The stampede protection built into APC(u) only stops a stampede of the cache, it doesn't stop the stampede, or competition, for CPU time while dozens, possibly hundreds, of processes are attempting to execute the very same code paths, only to fail to store the data, because the current stampede protection will prohibit the write, for most of the processes anyway.

What not to do ...

The most obvious, but most dangerous solution would be to expose a lock and unlock function to userland PHP.

If some process calls lock, and before it gets to call unlock, experiences an uncaught exception, or some other fatal error, it will deadlock the server.

Since so much can result in that kind of fatal error, it doesn't seem worth the risk, considering the price of failure is catastrophic deadlock.

The Solution

APCu >= 5.1.0 (PHP7+) will have the following function:

function apcu_entry(string key, callable generator, int ttl = 0);

If the entry identified by key cannot be found (or is invalidated by the ttl it was stored with), generator is called and the result stored with the optionally specified ttl.

All of this is done while an exclusive lock is held on the cache; This means that if many processes hit the same code path, only one of them will carry out generation.

Used correctly this allows truly atomic cache warming to take place, like so:
$config = apcu_entry("config", function($key){
 return [
  "child" => apcu_entry("config.child", function($key) {
   return "Hello World";
  "next" => apcu_entry("", function($key) {
   return "We've only just begun ...";
  /* ... */

Recursion is only natively supported when rwlocks are disabled (--disable-apcu-rwlocks)  at build time, it is otherwise supported with a thread local counter.

This requires much testing, consider this a call for testers ...

Tuesday, 10 November 2015

Help Required with Broken Things

Fig 1. A priceless artefact from antiquity.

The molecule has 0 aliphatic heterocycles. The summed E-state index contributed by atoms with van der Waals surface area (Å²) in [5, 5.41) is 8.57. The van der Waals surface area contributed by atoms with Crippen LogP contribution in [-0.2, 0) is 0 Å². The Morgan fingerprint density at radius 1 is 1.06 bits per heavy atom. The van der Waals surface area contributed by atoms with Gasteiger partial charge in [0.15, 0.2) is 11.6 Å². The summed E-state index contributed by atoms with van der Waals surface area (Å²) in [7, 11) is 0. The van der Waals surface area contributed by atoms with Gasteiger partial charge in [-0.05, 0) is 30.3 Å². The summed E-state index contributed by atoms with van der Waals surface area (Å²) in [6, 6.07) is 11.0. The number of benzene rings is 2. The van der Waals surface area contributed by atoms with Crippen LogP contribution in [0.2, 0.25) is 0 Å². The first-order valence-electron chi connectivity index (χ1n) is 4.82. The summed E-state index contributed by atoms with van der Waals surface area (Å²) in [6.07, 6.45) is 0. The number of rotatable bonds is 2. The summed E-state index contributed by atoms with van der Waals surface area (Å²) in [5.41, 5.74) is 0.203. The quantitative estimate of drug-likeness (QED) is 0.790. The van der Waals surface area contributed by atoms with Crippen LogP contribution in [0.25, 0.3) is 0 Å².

Humans are a terrible bunch; Give them ancient, priceless artefacts to care for, and they'll snap the beards off them and stick them back together with pound shop (99c store) epoxy.

In August 2014, that literally happened.

Apparently, the museum has world class conservation equipment, and experts. So repair was carried out internally, at the museum.

Imagine that you were responsible for advertising for the job of "Repair Man for King Tut's Beard".

What would that advert look like ?

Fig 2. Required: Repair Man for King Tut's Beard

Using just the features of blogger, I have conveyed everything important about the problem with a picture and a few words.

The words could have been almost anything "Help Required with Broken Things" would have done the job.

Asking for Help


Every one of us depends directly on code that was authored by somebody else. That may have always been the case to some degree, but in the modern ecosystem, we can directly contact the authors the majority of the time; We can open a bug on github, or some other bug tracking software.

Directly interacting with the authors of some code, so quickly, and with such little effort, feels pretty new to me; a product of our collaborative ecosystem.

Another, less obvious product, might be the programming language barriers that are erected by interactions between ecosystems that support, mutually or otherwise, other ecosystems; Such as the internals ecosystem which speaks in C, and the userland ecosystem which speaks in PHP.

Language barrier or not, we appear to make assumptions about the authors of some code, that we know are not true for code that we have authored ourselves.

This can lead us to omit almost everything important from our bug reports, or when asking for help ... 

Our bug reports and questions can tend to have content that amounts to "Help Required with Broken Things".

The Ideal


If a bug is caused or effected by configuration or environment, then that's important information, however it is rarely enough to describe the configuration, environment, or even content of your code.

In the cases where only description is enough, it is obvious.

In cases where we think code is paramount, we are mostly aware.

What we are not always sure of, is how to include "our whole application" in a bug report, or question.

Stackoverflow has an excellent description of what reproducing code should look like, and even how to create it.

The Real World


We don't live in an ideal world, and we can't always create MCVE's.

I don't want to discourage anyone from reporting bugs or asking questions, at all.

So, open your issue, report your bug, ask your question, with whatever information you have.

But, you already know that it may not be actionable until it contains a MVCE.

A worthy observation is that in the course of trying to create an MVCE, you will, at the very least, find that you are able to describe the problem in more and more detail.

Trying can either lead to reproducing code, or the kind of detail that might make your query actionable.

Please try ...